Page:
The work of SOS Children’s Villages in Brazil started in the late 1960s. Although Brazil has seen steady economic growth over recent years, large segments of the population still don't benefit from the progress their country has made. The socioeconomic situation of the people in the suburbs of many larger cities and in rural areas remains precarious.
Government social programmes have achieved great improvement, but much work remains to be done
Children from the SOS Children's Village bake a cake (photo: SOS archives)
Rio de Janeiro, capital of the state of the same name, has a population of approximately 6.3 million and is located in southern Brazil. It is a popular tourist destination and its famous Copacabana beach and carnival attract thousands of visitors from around the globe every year. It was the capital of Brazil until 1960.
Despite gradually improving living conditions in other parts of the country, many internal migrants continue to come to Rio in search of opportunity. This has led to overpopulation and the creation of so-called “favelas”, the shanty towns that sprawl across the hills surrounding Rio. Living conditions here are often precarious, despite government efforts to improve people’s situation. Child labour, malnutrition and dropping out of school are common among children from these areas.
In one of the world’s most unequal societies, children from all backgrounds deserve a chance
In recent decades, Rio has seen an increase in organised crime, drug trafficking and violence: in 2008, for example, over 50,000 people were murdered in Brazil. In preparation for the 2014 FIFA World Cup and the 2016 Summer Olympics, efforts to control violence have increased, with police regaining control over neighbourhoods previously run by gangs. These initiatives have indeed yielded results, but the murder rate remains very high, and the proportion affecting 15-24 year olds has even increased.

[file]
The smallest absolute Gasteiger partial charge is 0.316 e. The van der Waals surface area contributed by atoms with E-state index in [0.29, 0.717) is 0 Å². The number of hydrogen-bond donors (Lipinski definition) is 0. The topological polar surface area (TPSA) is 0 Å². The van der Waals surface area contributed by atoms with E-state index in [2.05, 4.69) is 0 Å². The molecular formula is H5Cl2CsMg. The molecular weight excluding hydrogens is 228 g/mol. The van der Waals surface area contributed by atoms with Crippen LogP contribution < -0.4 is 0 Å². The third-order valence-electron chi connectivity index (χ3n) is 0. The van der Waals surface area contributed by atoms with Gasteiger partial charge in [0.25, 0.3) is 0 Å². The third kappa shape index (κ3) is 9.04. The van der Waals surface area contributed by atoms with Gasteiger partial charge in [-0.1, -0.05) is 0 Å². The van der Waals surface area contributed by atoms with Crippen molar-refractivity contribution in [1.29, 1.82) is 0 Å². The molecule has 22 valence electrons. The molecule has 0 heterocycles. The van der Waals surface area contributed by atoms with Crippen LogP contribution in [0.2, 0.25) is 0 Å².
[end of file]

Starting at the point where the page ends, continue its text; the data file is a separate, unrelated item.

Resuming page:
Brazil remains a deeply unequal society, with the wealthiest ten per cent of Brazilians receiving 42.7 per cent of the nation's income, while the poorest ten per cent receive a share of less than 1.2 per cent. Some even go so far as to call this “social apartheid”, with the middle classes shielding themselves from the poor with gates, walls and private schools for their children.
What we do in Jacarepaguá
Children enjoying reading outside (photo: SOS archives)
SOS Children’s Villages Rio de Janeiro-Jacarepaguá began its work in 1982.
Strengthening families: The SOS Family Strengthening Programme provides much needed support to families who are at risk of breaking down. We aim to reach out to those who are especially vulnerable. We reach around 300 children. Each family needs different assistance. We also run workshops on children’s rights and raise awareness on key issues affecting children and young people.
Care in families: For children from Rio who are no longer able to live with their parents, three SOS families can provide a loving home. In each family, the children live with their brothers and sisters and are affectionately cared for by their SOS mother. The Some SOS families live in the community.